Freddy Peralta is 2-0 in two starts, the NL leader in strikeouts, and after two turns through the rotation has turned a pitching staff with two aces into a three-headed monster.
Peralta won the fifth starter job the last week of Spring Training and because of the built in off day in the opening series, his first appearance came in relief during the Opening day comeback win against the Twins. In that appearance Peralta labored through 53 pitches in 2 innings of relief and gave up 2 hits and 3 walks, but no runs and all six of his outs came via the strikeout. Noticeably different for “Fastball Freddy” was the number of sliders he threw. Only 53% of his pitches were the sinking four-seamer he’s relied on so heavily in his three previous seasons as a big-leaguer. 18 of his pitches, or 34%, were the slider. For context, Peralta has never averaged below 73% four-seamers in his career.
It isn’t simply that Freddy is throwing a slider, it is when he throws it, and how good it is.
In his first start this season at Wrigley Field, he was spotted a three run lead thanks to a Travis Shaw first-inning home run. He induced a first inning double play with the slider to Willson Contreras after walking the lead-off hitter on 5 pitches, 4 of them fastballs. In the second inning, with the Brewers still up 3-0 but the Cubs threatening with runners on first and second, Peralta threw David Bote six straight sliders. The only one Bote offered at was the last, when he flied out to center to end the inning. And while we’ve seen Freddy mix in the curveball in the past, I can’t recall ever seeing Freddy throw six straight non-fastballs ever, let alone in a high-leverage spot like that. Yesterday, in his second start of the year, Peralta again faced Bote in a high-leverage situation. In the 2nd inning of a 0-0 game and with runners on first and second, Peralta threw Bote three straight sliders: a ball, a called strike, and a swinging strike. He followed that with three fastballs and Bote fouled off all three, late on all of them. Peralta then finished him off with a slider in the dirt that Bote offered at to end the inning.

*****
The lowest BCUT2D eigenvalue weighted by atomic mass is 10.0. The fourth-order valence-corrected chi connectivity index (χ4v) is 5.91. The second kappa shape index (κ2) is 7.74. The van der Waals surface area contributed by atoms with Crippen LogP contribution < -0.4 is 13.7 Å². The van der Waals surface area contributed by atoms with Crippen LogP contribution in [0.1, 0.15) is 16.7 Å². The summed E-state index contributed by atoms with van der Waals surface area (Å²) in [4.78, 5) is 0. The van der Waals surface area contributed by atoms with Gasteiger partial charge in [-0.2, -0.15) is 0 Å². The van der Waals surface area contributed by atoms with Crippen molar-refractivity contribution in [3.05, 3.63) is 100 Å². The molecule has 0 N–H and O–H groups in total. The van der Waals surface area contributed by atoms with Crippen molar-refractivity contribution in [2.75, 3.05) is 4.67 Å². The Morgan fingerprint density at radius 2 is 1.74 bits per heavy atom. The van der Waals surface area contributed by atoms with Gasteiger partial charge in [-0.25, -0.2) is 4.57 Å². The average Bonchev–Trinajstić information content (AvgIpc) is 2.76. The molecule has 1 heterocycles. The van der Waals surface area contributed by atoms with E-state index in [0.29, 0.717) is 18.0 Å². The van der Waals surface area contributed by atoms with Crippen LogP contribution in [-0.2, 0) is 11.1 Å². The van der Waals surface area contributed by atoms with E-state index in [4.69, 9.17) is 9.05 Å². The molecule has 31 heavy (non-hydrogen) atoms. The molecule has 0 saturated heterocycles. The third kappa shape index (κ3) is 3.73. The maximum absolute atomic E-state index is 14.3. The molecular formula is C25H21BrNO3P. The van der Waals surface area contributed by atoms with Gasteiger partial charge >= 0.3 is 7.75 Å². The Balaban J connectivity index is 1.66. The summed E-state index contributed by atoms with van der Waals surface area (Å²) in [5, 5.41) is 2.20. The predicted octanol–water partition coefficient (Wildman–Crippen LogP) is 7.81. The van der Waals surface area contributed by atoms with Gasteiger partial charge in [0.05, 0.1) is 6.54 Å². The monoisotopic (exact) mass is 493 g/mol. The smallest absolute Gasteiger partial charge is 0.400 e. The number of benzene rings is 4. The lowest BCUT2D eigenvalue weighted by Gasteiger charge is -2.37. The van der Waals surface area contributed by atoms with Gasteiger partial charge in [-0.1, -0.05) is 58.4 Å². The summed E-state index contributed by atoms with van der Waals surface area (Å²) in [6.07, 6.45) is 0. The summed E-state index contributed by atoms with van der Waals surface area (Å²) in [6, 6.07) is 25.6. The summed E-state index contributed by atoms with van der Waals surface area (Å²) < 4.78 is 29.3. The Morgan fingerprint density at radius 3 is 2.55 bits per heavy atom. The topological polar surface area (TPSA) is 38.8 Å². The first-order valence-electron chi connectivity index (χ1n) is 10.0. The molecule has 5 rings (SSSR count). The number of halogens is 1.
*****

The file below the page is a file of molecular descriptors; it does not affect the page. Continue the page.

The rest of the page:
The slider also has excellent movement. The statcast data shows that while the vertical movement is 3% less than the average big league slider, the horizontal break is 11% higher than the big league average, evidenced by this swing from the aforementioned David Bote at-bat yesterday.
Peralta’s BB% is an abysmal 17.6% and if they number stays anywhere near that, it won’t be a great season. But he’s only walked three in his last 8 innings pitched and elite strikeout numbers are, of course, a cure all.
I often forget that even though this is Peralta’s fourth season with the Brewers, he’s only 24 years old. The spin rate on his fastball has always been elite and it is why we’ve seen some truly dominating performances before, like his MLB debut 13 strikeout performance against the Rockies in May 2018, or his second start in 2019 in which he recorded a game score of 89 in an 8 inning start that saw him strikeout 11 and give up only two hits. Brewers fans need no reminder of how the rest of 2019 ended up for Peralta as a starter. I’ve fallen off the Freddy hype train before but I’ve hopped back on and I’m holding on tight. With a really good secondary pitch like Peralta’s slider, 2021 could be a very special season for Freddy Peralta and the Brewers.